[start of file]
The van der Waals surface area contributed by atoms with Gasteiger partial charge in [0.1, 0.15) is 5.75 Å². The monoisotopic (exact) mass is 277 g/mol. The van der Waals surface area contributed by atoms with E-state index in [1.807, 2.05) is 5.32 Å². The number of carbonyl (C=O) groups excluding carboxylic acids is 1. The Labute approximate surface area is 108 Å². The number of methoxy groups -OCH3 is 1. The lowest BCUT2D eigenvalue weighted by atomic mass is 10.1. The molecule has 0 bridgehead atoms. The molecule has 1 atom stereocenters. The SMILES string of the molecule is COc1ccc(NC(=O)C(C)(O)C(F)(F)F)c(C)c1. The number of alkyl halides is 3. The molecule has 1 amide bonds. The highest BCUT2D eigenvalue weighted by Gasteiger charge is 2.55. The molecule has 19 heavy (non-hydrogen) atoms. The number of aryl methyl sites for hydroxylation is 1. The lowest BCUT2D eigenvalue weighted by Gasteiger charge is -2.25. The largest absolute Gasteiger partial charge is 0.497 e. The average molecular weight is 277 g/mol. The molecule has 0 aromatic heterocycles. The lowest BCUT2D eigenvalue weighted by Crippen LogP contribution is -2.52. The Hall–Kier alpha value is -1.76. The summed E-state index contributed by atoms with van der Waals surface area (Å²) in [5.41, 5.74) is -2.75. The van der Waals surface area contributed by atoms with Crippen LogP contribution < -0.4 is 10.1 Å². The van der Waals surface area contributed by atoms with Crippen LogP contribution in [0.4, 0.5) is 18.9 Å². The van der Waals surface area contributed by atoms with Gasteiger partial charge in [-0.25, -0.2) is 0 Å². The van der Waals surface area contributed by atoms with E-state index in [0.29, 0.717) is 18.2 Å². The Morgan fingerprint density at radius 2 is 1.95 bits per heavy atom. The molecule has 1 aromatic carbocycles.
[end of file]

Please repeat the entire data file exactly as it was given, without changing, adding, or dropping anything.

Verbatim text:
The van der Waals surface area contributed by atoms with Gasteiger partial charge in [0.1, 0.15) is 5.75 Å². The monoisotopic (exact) mass is 277 g/mol. The van der Waals surface area contributed by atoms with E-state index in [1.807, 2.05) is 5.32 Å². The number of carbonyl (C=O) groups excluding carboxylic acids is 1. The Labute approximate surface area is 108 Å². The number of methoxy groups -OCH3 is 1. The lowest BCUT2D eigenvalue weighted by atomic mass is 10.1. The molecule has 0 bridgehead atoms. The molecule has 1 atom stereocenters. The SMILES string of the molecule is COc1ccc(NC(=O)C(C)(O)C(F)(F)F)c(C)c1. The number of alkyl halides is 3. The molecule has 1 amide bonds. The highest BCUT2D eigenvalue weighted by Gasteiger charge is 2.55. The molecule has 19 heavy (non-hydrogen) atoms. The number of aryl methyl sites for hydroxylation is 1. The lowest BCUT2D eigenvalue weighted by Gasteiger charge is -2.25. The largest absolute Gasteiger partial charge is 0.497 e. The average molecular weight is 277 g/mol. The molecule has 0 aromatic heterocycles. The lowest BCUT2D eigenvalue weighted by Crippen LogP contribution is -2.52. The Hall–Kier alpha value is -1.76. The summed E-state index contributed by atoms with van der Waals surface area (Å²) in [5.41, 5.74) is -2.75. The van der Waals surface area contributed by atoms with Crippen LogP contribution < -0.4 is 10.1 Å². The van der Waals surface area contributed by atoms with Crippen LogP contribution in [0.4, 0.5) is 18.9 Å². The van der Waals surface area contributed by atoms with Gasteiger partial charge in [-0.25, -0.2) is 0 Å². The van der Waals surface area contributed by atoms with E-state index in [0.29, 0.717) is 18.2 Å². The Morgan fingerprint density at radius 2 is 1.95 bits per heavy atom. The molecule has 1 aromatic carbocycles.